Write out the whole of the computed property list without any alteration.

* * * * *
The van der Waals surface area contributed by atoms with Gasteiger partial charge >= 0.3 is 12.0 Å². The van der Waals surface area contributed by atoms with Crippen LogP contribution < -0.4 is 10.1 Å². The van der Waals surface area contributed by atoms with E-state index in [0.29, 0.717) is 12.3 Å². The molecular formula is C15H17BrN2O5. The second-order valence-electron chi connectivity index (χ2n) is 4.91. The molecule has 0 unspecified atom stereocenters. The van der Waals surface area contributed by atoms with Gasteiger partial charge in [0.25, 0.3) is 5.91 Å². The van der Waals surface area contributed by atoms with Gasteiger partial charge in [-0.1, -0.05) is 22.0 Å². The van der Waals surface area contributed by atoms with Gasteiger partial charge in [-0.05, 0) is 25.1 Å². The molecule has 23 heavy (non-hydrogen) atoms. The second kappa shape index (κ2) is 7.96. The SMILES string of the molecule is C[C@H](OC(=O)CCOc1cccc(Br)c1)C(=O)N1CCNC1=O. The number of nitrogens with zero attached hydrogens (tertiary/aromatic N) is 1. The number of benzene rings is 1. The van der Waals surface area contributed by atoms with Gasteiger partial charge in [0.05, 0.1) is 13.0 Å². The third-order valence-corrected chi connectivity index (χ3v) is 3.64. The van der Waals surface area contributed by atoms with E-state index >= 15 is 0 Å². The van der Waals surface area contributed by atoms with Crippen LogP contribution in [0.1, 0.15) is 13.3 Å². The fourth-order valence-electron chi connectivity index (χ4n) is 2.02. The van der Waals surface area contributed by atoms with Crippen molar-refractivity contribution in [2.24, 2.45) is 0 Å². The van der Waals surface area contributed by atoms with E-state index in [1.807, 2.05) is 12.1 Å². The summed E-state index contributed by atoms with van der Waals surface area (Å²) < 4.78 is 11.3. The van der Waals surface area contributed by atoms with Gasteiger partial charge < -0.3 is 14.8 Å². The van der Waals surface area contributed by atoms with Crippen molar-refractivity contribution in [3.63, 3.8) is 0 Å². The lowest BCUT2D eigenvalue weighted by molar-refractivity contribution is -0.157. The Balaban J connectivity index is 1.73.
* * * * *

The van der Waals surface area contributed by atoms with Gasteiger partial charge >= 0.3 is 12.0 Å². The van der Waals surface area contributed by atoms with Crippen LogP contribution < -0.4 is 10.1 Å². The van der Waals surface area contributed by atoms with E-state index in [0.29, 0.717) is 12.3 Å². The molecular formula is C15H17BrN2O5. The second-order valence-electron chi connectivity index (χ2n) is 4.91. The molecule has 0 unspecified atom stereocenters. The van der Waals surface area contributed by atoms with Gasteiger partial charge in [0.25, 0.3) is 5.91 Å². The van der Waals surface area contributed by atoms with Gasteiger partial charge in [-0.1, -0.05) is 22.0 Å². The van der Waals surface area contributed by atoms with Gasteiger partial charge in [-0.05, 0) is 25.1 Å². The molecule has 23 heavy (non-hydrogen) atoms. The second kappa shape index (κ2) is 7.96. The SMILES string of the molecule is C[C@H](OC(=O)CCOc1cccc(Br)c1)C(=O)N1CCNC1=O. The number of nitrogens with zero attached hydrogens (tertiary/aromatic N) is 1. The number of benzene rings is 1. The van der Waals surface area contributed by atoms with Gasteiger partial charge in [0.05, 0.1) is 13.0 Å². The third-order valence-corrected chi connectivity index (χ3v) is 3.64. The van der Waals surface area contributed by atoms with E-state index >= 15 is 0 Å². The van der Waals surface area contributed by atoms with Crippen LogP contribution in [0.1, 0.15) is 13.3 Å². The fourth-order valence-electron chi connectivity index (χ4n) is 2.02. The van der Waals surface area contributed by atoms with Crippen molar-refractivity contribution in [2.24, 2.45) is 0 Å². The van der Waals surface area contributed by atoms with E-state index in [1.807, 2.05) is 12.1 Å². The summed E-state index contributed by atoms with van der Waals surface area (Å²) < 4.78 is 11.3. The van der Waals surface area contributed by atoms with Gasteiger partial charge < -0.3 is 14.8 Å². The van der Waals surface area contributed by atoms with Crippen molar-refractivity contribution in [3.63, 3.8) is 0 Å². The lowest BCUT2D eigenvalue weighted by molar-refractivity contribution is -0.157. The Balaban J connectivity index is 1.73.